You have to balance between work and your family. At times, both can be very demanding. You need to know how to manage your stress level. Be open minded. You will face obstacles, but with patience and understanding you will overcome those easily.

What makes an effective IT professional?

An effective IT professional is a great thinker. He or she possesses great attention to details. They are able to process and analyze data thoroughly. Solution providers are great puzzle solvers. They gather all the pieces of information and analyze them to solve an issue.

Melany Clayton, IT Manager at Insight in Tempe, Ariz.

Melany grew up in a small town in Central Florida. “I never really had an ‘ah-ha moment,’ but the tech industry has always been intriguing to me, so when the opportunity presented itself, I took a leap of faith,” she says.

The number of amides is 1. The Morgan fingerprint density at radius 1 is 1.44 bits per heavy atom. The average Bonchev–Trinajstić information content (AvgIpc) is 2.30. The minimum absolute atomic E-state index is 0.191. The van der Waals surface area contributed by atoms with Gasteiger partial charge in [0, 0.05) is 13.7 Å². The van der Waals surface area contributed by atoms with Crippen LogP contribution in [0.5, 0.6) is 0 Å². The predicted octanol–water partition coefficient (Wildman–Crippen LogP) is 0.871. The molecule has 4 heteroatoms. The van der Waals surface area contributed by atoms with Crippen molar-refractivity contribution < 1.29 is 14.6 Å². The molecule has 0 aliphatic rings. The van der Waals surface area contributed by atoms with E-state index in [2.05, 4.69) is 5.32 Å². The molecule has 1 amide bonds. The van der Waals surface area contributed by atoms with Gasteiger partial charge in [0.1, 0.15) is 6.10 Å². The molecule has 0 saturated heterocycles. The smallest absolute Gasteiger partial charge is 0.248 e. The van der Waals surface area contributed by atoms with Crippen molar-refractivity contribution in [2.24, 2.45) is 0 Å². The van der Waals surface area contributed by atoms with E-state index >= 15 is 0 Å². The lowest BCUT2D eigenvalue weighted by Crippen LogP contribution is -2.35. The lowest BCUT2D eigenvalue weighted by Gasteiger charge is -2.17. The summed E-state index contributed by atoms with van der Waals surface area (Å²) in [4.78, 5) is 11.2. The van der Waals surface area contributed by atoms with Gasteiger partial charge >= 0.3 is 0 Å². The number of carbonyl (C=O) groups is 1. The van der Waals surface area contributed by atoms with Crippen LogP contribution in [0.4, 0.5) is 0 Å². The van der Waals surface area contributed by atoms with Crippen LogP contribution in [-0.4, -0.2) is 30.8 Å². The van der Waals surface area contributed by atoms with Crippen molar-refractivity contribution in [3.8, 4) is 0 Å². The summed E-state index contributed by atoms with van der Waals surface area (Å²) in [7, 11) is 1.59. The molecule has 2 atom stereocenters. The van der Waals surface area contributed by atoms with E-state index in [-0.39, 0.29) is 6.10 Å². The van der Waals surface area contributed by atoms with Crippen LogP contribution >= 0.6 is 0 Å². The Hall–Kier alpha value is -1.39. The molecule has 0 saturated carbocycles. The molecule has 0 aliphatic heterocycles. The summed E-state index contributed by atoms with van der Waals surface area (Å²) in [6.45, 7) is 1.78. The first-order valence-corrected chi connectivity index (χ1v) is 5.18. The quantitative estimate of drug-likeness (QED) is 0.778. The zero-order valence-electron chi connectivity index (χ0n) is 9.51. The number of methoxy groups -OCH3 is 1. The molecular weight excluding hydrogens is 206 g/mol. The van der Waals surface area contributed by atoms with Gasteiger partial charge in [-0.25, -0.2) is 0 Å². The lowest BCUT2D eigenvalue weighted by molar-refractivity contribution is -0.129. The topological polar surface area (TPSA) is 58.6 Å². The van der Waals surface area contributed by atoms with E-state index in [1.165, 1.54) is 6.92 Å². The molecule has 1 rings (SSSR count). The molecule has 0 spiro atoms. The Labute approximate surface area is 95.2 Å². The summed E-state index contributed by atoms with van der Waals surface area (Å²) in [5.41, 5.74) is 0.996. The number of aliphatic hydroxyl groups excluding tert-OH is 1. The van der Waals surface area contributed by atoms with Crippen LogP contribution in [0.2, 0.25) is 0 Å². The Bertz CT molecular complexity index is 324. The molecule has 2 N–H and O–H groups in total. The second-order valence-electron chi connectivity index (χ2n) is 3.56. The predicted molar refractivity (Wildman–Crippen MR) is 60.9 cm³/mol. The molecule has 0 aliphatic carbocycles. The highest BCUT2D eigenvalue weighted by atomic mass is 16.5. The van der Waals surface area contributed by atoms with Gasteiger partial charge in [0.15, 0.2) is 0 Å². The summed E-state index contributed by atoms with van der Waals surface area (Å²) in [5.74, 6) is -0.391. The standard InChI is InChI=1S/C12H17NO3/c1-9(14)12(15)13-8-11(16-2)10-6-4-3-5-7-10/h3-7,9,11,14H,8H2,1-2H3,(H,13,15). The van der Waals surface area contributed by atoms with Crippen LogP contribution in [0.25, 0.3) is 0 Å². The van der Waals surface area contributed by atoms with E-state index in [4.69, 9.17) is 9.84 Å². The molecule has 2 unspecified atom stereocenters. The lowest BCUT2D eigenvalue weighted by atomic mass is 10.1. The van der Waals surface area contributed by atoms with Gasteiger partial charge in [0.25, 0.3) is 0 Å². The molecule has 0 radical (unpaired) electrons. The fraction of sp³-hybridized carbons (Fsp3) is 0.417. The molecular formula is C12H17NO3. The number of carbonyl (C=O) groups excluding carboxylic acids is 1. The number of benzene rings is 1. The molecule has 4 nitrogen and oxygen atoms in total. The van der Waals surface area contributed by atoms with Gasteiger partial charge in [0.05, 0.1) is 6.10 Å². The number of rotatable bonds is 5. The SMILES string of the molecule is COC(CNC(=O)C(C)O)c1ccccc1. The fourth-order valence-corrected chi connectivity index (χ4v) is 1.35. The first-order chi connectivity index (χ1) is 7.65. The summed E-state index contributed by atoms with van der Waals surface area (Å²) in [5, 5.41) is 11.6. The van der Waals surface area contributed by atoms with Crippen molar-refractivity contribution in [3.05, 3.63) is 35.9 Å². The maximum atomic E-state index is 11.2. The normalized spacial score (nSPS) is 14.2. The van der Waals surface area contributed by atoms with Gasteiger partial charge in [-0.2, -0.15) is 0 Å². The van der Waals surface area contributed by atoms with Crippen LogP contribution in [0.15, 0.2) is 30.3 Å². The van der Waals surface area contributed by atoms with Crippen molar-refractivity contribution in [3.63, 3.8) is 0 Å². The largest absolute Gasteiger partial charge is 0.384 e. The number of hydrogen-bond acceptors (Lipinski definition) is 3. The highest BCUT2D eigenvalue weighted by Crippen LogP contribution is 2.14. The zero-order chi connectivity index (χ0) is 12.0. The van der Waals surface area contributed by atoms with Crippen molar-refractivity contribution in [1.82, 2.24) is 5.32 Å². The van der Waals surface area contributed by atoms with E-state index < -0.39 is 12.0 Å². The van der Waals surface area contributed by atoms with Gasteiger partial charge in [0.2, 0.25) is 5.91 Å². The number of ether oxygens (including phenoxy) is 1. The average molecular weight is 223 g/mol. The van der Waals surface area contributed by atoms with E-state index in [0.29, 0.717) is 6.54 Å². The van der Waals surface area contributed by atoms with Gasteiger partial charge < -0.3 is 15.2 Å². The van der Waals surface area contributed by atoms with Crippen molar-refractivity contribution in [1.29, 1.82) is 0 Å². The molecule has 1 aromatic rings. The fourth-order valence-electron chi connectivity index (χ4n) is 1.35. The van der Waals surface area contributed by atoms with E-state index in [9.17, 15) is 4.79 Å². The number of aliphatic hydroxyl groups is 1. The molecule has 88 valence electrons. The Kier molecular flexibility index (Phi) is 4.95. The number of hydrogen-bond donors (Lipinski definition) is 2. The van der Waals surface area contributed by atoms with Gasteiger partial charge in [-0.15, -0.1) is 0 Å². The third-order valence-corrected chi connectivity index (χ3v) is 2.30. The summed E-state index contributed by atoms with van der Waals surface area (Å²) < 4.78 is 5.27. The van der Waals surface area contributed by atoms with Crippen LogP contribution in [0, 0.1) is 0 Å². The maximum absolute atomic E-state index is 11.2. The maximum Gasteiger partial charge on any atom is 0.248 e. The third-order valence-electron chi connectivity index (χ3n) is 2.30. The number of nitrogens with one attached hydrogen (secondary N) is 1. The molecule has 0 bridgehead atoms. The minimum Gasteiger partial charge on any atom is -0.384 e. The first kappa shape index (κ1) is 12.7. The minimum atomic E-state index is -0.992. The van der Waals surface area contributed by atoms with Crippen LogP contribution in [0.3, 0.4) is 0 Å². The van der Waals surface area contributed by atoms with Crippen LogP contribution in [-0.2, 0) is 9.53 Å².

With a degree in elementary education and after several years in the education world, Melany decided to join Insight. Through numerous opportunities, one leading to another, she now manages the Global Quality Assurance team.

What advice do you give to women just starting out in the tech profession?

Be tenacious, driven, and don’t give up.

How does Insight’s culture support you as an IT professional?

Insight allows for opportunities to grow within the organization to try new things. Who knew when I started at Insight 10 years ago that I’d end up here?

What is the best part of your job?

The team I work with. They are an amazing, dynamic group of people at every level.

What’s your definition of success in IT?

Constant learning. If a day goes by and you’re not learning something — you’re doing it wrong.

What do you wish you’d known years ago?

I wish I would have known how to fail earlier. I hate to fail, it goes against every part of me, but it’s a necessary evil for constant improvement and growth.

If you enjoyed getting to know some of Insight’s female IT pros, read our other blog posts about women in the tech business — from the past, present and future: